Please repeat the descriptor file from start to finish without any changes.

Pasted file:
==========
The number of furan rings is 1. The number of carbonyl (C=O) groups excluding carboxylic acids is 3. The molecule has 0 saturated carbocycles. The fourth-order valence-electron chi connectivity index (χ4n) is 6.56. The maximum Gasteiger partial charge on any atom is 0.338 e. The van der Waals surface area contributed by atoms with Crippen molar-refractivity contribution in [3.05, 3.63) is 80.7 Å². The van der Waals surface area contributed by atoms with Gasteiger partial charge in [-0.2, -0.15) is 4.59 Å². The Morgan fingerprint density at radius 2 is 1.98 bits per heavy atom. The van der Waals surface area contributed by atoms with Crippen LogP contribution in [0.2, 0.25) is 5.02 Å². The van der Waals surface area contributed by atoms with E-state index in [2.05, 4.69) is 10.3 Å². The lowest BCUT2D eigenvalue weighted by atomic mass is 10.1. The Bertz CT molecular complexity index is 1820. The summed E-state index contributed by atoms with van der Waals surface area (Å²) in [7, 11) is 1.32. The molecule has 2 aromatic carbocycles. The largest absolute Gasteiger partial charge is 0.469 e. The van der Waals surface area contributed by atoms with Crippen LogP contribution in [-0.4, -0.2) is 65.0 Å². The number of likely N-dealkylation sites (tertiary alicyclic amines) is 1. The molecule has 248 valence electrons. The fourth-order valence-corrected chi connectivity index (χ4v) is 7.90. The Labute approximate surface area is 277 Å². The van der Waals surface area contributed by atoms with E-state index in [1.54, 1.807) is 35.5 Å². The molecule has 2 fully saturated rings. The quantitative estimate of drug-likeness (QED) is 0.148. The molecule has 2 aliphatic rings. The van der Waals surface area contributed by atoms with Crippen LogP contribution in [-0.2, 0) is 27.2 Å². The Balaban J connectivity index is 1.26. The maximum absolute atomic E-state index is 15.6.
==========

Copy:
The number of furan rings is 1. The number of carbonyl (C=O) groups excluding carboxylic acids is 3. The molecule has 0 saturated carbocycles. The fourth-order valence-electron chi connectivity index (χ4n) is 6.56. The maximum Gasteiger partial charge on any atom is 0.338 e. The van der Waals surface area contributed by atoms with Crippen molar-refractivity contribution in [3.05, 3.63) is 80.7 Å². The van der Waals surface area contributed by atoms with Gasteiger partial charge in [-0.2, -0.15) is 4.59 Å². The Morgan fingerprint density at radius 2 is 1.98 bits per heavy atom. The van der Waals surface area contributed by atoms with Crippen LogP contribution in [0.2, 0.25) is 5.02 Å². The van der Waals surface area contributed by atoms with E-state index in [2.05, 4.69) is 10.3 Å². The lowest BCUT2D eigenvalue weighted by atomic mass is 10.1. The Bertz CT molecular complexity index is 1820. The summed E-state index contributed by atoms with van der Waals surface area (Å²) in [7, 11) is 1.32. The molecule has 2 aromatic carbocycles. The largest absolute Gasteiger partial charge is 0.469 e. The van der Waals surface area contributed by atoms with Crippen LogP contribution in [-0.4, -0.2) is 65.0 Å². The number of likely N-dealkylation sites (tertiary alicyclic amines) is 1. The molecule has 248 valence electrons. The fourth-order valence-corrected chi connectivity index (χ4v) is 7.90. The Labute approximate surface area is 277 Å². The van der Waals surface area contributed by atoms with E-state index in [1.54, 1.807) is 35.5 Å². The molecule has 2 fully saturated rings. The quantitative estimate of drug-likeness (QED) is 0.148. The molecule has 2 aliphatic rings. The van der Waals surface area contributed by atoms with Crippen LogP contribution in [-0.2, 0) is 27.2 Å². The Balaban J connectivity index is 1.26. The maximum absolute atomic E-state index is 15.6.